Spontaneous germinal center (Spt-GC) B cells and follicular helper T cells (Tfh) generate high affinity autoantibodies involved in the development of systemic lupus erythematosus (SLE). Toll like receptors (TLRs) play a pivotal role in SLE pathogenesis. While previous studies have focused on theB cell intrinsic role of TLR-MyD88 signaling on immune activation, autoantibody repertoire and systemic inflammation, a thorough investigation of the mechanisms by which TLRs control the formation of Spt-GCs remains unclear. Using non-autoimmune C57BL/6 (B6) mice deficient in MyD88, TLR2, 3, 4, 7 or 9, we identified B cell-intrinsic TLR7 signaling as a prerequisite to Spt-GC formation without the confounding effects of autoimmune susceptibility genes and the overexpression of TLRs. TLR7 deficiency also rendered autoimmune B6.Sle1b mice unable to form Spt-GCs, leading to markedly decreased autoantibodies. Conversely, B6.yaa and B6.Sle1b.yaa mice expressing an extra copy of TLR7 and B6.Sle1b mice treated with aTLR7 agonist had increased Spt-GCs and Tfh. Further, TLR7/ MyD88 deficiency led to compromised B cell proliferation and survival after B cell stimulation both in vitroandin vivo. In contrast, TLR9 inhibited Spt-GC development. Our findings demonstrate an absolute requirement of TLR7 and anegative regulatory function for TLR9 in Spt-GC formation under non-autoimmune and autoimmune conditions. Our data suggest that, under non-autoimmune conditions,Spt-GCs initiated by TLR7 produce protective antibodies. However, in the presence of autoimmune susceptibility genes TLR7 dependent Spt-GCs produce pathogenic autoantibodies. Thus, a single copy of TLR7 in B cells is the minimal requirement for breaking theGC-tolerance checkpoint.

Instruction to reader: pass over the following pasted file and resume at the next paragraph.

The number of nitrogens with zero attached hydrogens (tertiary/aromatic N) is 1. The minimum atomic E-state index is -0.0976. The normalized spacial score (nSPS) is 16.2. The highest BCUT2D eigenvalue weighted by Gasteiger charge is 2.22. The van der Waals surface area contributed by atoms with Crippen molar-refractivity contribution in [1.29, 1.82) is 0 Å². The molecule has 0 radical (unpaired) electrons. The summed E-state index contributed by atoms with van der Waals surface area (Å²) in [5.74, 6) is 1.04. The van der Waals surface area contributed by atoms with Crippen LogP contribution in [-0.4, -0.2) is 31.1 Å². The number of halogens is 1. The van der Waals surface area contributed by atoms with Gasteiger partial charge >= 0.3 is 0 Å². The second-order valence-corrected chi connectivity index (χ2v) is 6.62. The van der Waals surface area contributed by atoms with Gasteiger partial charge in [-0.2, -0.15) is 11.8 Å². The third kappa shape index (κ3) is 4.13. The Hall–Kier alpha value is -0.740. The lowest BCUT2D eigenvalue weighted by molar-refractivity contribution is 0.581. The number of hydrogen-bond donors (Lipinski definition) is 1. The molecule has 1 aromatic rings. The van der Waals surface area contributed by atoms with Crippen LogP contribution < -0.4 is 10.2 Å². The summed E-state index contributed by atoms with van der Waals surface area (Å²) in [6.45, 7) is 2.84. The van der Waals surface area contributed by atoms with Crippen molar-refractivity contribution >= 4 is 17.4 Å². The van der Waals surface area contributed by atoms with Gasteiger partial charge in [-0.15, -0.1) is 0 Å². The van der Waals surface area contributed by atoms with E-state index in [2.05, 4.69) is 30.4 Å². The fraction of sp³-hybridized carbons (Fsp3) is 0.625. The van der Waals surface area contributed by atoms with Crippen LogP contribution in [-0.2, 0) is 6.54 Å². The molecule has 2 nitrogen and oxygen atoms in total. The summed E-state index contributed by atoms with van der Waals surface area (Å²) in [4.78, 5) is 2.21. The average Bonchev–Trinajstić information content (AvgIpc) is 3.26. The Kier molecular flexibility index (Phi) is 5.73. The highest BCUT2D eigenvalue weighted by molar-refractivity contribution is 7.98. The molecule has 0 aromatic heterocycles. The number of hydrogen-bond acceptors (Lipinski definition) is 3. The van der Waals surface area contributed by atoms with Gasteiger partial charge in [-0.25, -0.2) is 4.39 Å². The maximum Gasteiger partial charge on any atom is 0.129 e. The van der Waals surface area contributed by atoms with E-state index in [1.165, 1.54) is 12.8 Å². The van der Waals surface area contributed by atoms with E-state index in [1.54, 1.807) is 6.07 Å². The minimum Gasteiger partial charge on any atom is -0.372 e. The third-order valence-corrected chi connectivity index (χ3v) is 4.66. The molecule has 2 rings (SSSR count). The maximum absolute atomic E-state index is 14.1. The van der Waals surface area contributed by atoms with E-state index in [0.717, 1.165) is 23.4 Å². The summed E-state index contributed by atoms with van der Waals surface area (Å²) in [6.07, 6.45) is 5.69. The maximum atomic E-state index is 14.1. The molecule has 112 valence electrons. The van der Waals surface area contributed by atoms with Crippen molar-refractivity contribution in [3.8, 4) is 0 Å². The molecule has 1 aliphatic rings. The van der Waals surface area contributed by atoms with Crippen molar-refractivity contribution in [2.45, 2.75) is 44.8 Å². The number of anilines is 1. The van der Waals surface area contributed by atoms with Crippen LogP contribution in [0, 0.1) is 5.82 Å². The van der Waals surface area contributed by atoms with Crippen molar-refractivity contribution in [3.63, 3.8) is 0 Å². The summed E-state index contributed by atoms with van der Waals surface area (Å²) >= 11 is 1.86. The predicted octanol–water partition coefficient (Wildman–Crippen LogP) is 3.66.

Speaker
Biography:

Shamala Devi Sekaran obtained her Bachelor’s degree, Masters Degree and Doctorate in University of Malaya and have been working at the University of Malaya from 1976, as a tutor, then as a lecturer and currently a Professor in Microbiology and Immunology. Her initial duties centered on immunology but rapidly expanded to cover virology, bacteriology and diagnostic microbiology. To date, she has had 40 postgraduate students of whom 37 have successful graduated. There are 148 peer-reviewed publications in academic journals, 2 book chapters and holds the rights of 17 intellectual properties at both levels. In the field of dengue she has published more than 40 papers and is currently involved in a number of projects which include epidemiological and immunological profiling of clinical dengue suspected patients, siRNA and synthetic AMPs for the development of anti-dengue viral peptides, development of diagnostics assays targeting the prM and envelope regions of dengue virus and probable mechanisms of vascular leakage.

Abstract: